A blupete Essay

On Being An Advocate, Part 3 to blupete's Essay
"An Essay On Lawyers"

While there are cases which can only be brought to an end after a full blown trial, most cases are sorted out between lawyers before so. Two experienced lawyers rarely come to blows in a court room unless it is over a case where there is a principle at stake, such as in a criminal case or a civil action in defamation. Two lawyers who are experienced in the law and its workings will usually, eventually, come to the business of settling most cases. Too often it happens that cases end up in a court room because of the inexperience of one or both of the lawyers who are working the case.
"Vulgar chess-players have to play their game out; nothing short of the brutality of an actual checkmate satisfies their dull apprehensions. But look two masters of that noble game! White stands well enough, so far as you can see; but Red says, Mate in six moves; - White looks,- nods; - the game in over." (Holmes, Breakfast-Table.)
Sometimes the end cannot be so easily seen by one or the other, and, the legal battle proceeds and one must bring all his talents and experience to bear so that the hoped for conclusion might come about. Most of the work is in the preparation and good preparation will make for an easier time of it in a court room, or, as often happens, settlement discussions might come about when the other side realizes that the case is being well prepared, for -- a thorough, detailed and exhausting presentation. Once in court: native instinct, supported by good preparation, will take over. Macaulay in referring to an accomplished advocate, writes:
"Without positively asserting much more than he can prove, he gives prominence to all the circumstances which support his case; he glides lightly over those which are unfavourable to it; his own witnesses are applauded and encouraged; the statements which seem to throw discredit on them are controverted; the contradictions into which they fall are explained away; a clear and connected abstract of their evidence is given. Every thing that is offered on the other side is scrutinized with the utmost severity; every suspicious circumstance is a ground for comment and invective; what cannot be denied is extenuated, or passed by without notice; concessions even are sometimes made; but this insidious candor only increases the effect of the vast mass of sophistry."6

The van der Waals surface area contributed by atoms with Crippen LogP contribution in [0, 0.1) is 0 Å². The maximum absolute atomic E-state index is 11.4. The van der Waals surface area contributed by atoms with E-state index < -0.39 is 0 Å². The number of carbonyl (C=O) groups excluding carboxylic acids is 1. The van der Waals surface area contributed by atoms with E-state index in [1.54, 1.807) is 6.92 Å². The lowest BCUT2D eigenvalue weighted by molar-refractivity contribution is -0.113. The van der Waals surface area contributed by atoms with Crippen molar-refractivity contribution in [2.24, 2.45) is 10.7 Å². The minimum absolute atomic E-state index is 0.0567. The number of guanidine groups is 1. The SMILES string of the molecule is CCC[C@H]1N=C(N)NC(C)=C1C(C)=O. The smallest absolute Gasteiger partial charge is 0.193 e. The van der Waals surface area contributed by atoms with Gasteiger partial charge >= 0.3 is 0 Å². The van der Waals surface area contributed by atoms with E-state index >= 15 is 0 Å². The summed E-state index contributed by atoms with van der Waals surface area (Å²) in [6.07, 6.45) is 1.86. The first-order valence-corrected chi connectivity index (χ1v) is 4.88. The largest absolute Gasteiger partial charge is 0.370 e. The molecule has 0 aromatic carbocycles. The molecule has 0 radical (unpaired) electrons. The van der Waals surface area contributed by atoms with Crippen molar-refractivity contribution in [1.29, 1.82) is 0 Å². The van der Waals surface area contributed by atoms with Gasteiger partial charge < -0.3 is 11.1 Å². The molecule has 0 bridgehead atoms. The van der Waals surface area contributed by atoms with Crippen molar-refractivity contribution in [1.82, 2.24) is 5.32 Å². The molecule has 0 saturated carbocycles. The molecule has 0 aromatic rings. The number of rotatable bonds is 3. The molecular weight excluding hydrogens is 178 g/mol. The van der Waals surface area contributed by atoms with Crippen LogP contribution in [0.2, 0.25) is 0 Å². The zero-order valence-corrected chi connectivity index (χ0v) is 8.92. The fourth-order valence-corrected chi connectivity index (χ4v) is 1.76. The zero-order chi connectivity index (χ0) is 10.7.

Macaulay continues and points out that if a damaging piece of evidence cannot be denied, then, "some palliating supposition is suggested, or we are at least reminded that some circumstance now unknown may have justified what at present appears unjustifiable."7 The ability to raise searching difficulties on both sides of the case is an absolute requirement for the litigator, he always welcomes all tries at his various positions that might be made in advance of the final trail. It gives one the opportunity to strengthen the weaknesses of the case and make it more solid to withstand the onslaught at trail.

And always, and from the start, the advocate is preparing for his conclusion, or peroration. All along he is writing up and perfecting his summation in a special place found in the back of his trial note book, the parts of which, in those last few weeks before trial, is being written and rewritten as the essential points of the case are polished up. With care, and from the start, the pieces of evidence needed to support the final arguments are gathered and systematically gotten out. The arguments and the evidence must be built together as the case, over time, is prepared for trial.

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2011